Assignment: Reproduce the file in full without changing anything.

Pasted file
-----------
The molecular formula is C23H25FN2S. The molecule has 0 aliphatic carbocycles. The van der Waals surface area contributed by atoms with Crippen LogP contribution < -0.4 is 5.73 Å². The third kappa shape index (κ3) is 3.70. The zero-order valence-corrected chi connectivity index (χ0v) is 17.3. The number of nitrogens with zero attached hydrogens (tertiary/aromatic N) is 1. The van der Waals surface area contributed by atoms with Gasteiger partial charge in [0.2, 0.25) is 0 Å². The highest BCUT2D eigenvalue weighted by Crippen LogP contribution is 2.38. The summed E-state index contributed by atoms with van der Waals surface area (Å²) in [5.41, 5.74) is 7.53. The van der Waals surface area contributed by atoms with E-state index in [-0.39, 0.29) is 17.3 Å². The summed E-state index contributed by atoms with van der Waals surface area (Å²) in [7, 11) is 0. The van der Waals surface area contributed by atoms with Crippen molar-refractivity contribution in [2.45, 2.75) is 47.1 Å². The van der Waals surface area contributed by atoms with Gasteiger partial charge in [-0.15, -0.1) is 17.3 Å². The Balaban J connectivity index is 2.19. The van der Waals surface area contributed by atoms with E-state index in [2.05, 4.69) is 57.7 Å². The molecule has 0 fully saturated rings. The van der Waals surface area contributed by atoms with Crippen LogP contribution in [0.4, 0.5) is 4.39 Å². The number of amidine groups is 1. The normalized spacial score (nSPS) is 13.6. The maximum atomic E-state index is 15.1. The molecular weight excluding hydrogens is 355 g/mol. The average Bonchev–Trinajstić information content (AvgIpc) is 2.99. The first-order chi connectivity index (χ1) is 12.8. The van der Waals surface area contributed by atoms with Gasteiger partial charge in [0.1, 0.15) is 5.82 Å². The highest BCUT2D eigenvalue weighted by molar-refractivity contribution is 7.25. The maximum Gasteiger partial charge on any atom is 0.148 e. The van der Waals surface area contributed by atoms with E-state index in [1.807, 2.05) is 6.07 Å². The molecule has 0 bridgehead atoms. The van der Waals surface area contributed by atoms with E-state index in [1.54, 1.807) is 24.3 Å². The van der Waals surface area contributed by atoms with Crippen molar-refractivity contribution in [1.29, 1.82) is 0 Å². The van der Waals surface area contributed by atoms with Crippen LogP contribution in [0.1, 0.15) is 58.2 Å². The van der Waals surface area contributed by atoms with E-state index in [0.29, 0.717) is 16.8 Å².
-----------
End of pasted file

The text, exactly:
The molecular formula is C23H25FN2S. The molecule has 0 aliphatic carbocycles. The van der Waals surface area contributed by atoms with Crippen LogP contribution < -0.4 is 5.73 Å². The third kappa shape index (κ3) is 3.70. The zero-order valence-corrected chi connectivity index (χ0v) is 17.3. The number of nitrogens with zero attached hydrogens (tertiary/aromatic N) is 1. The van der Waals surface area contributed by atoms with Gasteiger partial charge in [0.2, 0.25) is 0 Å². The highest BCUT2D eigenvalue weighted by Crippen LogP contribution is 2.38. The summed E-state index contributed by atoms with van der Waals surface area (Å²) in [5.41, 5.74) is 7.53. The van der Waals surface area contributed by atoms with E-state index in [-0.39, 0.29) is 17.3 Å². The summed E-state index contributed by atoms with van der Waals surface area (Å²) in [7, 11) is 0. The van der Waals surface area contributed by atoms with Crippen molar-refractivity contribution in [2.45, 2.75) is 47.1 Å². The van der Waals surface area contributed by atoms with Gasteiger partial charge in [-0.15, -0.1) is 17.3 Å². The Balaban J connectivity index is 2.19. The van der Waals surface area contributed by atoms with E-state index in [2.05, 4.69) is 57.7 Å². The molecule has 0 fully saturated rings. The van der Waals surface area contributed by atoms with Crippen LogP contribution in [0.4, 0.5) is 4.39 Å². The number of amidine groups is 1. The normalized spacial score (nSPS) is 13.6. The maximum atomic E-state index is 15.1. The molecular weight excluding hydrogens is 355 g/mol. The average Bonchev–Trinajstić information content (AvgIpc) is 2.99. The first-order chi connectivity index (χ1) is 12.8. The van der Waals surface area contributed by atoms with Gasteiger partial charge in [0.1, 0.15) is 5.82 Å². The highest BCUT2D eigenvalue weighted by molar-refractivity contribution is 7.25. The maximum Gasteiger partial charge on any atom is 0.148 e. The van der Waals surface area contributed by atoms with E-state index in [1.807, 2.05) is 6.07 Å². The molecule has 0 bridgehead atoms. The van der Waals surface area contributed by atoms with E-state index in [1.54, 1.807) is 24.3 Å². The van der Waals surface area contributed by atoms with Crippen molar-refractivity contribution in [1.29, 1.82) is 0 Å². The van der Waals surface area contributed by atoms with Crippen LogP contribution in [0.1, 0.15) is 58.2 Å². The van der Waals surface area contributed by atoms with E-state index in [0.29, 0.717) is 16.8 Å².